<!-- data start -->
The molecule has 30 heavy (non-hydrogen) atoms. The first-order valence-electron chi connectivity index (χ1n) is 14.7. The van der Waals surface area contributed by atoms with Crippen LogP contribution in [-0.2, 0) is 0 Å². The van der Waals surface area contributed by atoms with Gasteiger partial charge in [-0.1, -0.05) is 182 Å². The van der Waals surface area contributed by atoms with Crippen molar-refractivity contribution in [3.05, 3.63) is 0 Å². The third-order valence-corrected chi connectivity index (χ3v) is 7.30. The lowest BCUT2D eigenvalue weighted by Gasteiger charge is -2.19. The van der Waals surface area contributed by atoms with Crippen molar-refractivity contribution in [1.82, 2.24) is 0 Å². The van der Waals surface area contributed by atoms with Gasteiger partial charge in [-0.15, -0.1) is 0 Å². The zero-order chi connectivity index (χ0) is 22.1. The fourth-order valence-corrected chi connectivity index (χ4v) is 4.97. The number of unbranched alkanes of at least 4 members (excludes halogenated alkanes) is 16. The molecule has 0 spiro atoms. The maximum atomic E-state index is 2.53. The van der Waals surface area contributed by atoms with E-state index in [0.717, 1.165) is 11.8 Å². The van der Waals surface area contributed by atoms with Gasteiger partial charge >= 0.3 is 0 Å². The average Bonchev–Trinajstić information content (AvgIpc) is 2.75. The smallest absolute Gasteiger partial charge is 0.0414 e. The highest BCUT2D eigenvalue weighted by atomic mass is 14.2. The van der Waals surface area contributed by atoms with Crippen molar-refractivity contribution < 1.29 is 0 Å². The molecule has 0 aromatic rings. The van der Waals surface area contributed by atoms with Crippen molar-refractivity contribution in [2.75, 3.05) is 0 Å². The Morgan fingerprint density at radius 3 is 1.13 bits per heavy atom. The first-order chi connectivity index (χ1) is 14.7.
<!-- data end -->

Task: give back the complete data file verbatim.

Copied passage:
The molecule has 30 heavy (non-hydrogen) atoms. The first-order valence-electron chi connectivity index (χ1n) is 14.7. The van der Waals surface area contributed by atoms with Crippen LogP contribution in [-0.2, 0) is 0 Å². The van der Waals surface area contributed by atoms with Gasteiger partial charge in [-0.1, -0.05) is 182 Å². The van der Waals surface area contributed by atoms with Crippen molar-refractivity contribution in [3.05, 3.63) is 0 Å². The third-order valence-corrected chi connectivity index (χ3v) is 7.30. The lowest BCUT2D eigenvalue weighted by Gasteiger charge is -2.19. The van der Waals surface area contributed by atoms with Crippen molar-refractivity contribution in [1.82, 2.24) is 0 Å². The van der Waals surface area contributed by atoms with Gasteiger partial charge in [-0.15, -0.1) is 0 Å². The zero-order chi connectivity index (χ0) is 22.1. The fourth-order valence-corrected chi connectivity index (χ4v) is 4.97. The number of unbranched alkanes of at least 4 members (excludes halogenated alkanes) is 16. The molecule has 0 spiro atoms. The maximum atomic E-state index is 2.53. The van der Waals surface area contributed by atoms with E-state index in [0.717, 1.165) is 11.8 Å². The van der Waals surface area contributed by atoms with Gasteiger partial charge >= 0.3 is 0 Å². The average Bonchev–Trinajstić information content (AvgIpc) is 2.75. The smallest absolute Gasteiger partial charge is 0.0414 e. The highest BCUT2D eigenvalue weighted by atomic mass is 14.2. The van der Waals surface area contributed by atoms with Crippen molar-refractivity contribution < 1.29 is 0 Å². The molecule has 0 aromatic rings. The van der Waals surface area contributed by atoms with Crippen molar-refractivity contribution in [2.75, 3.05) is 0 Å². The Morgan fingerprint density at radius 3 is 1.13 bits per heavy atom. The first-order chi connectivity index (χ1) is 14.7.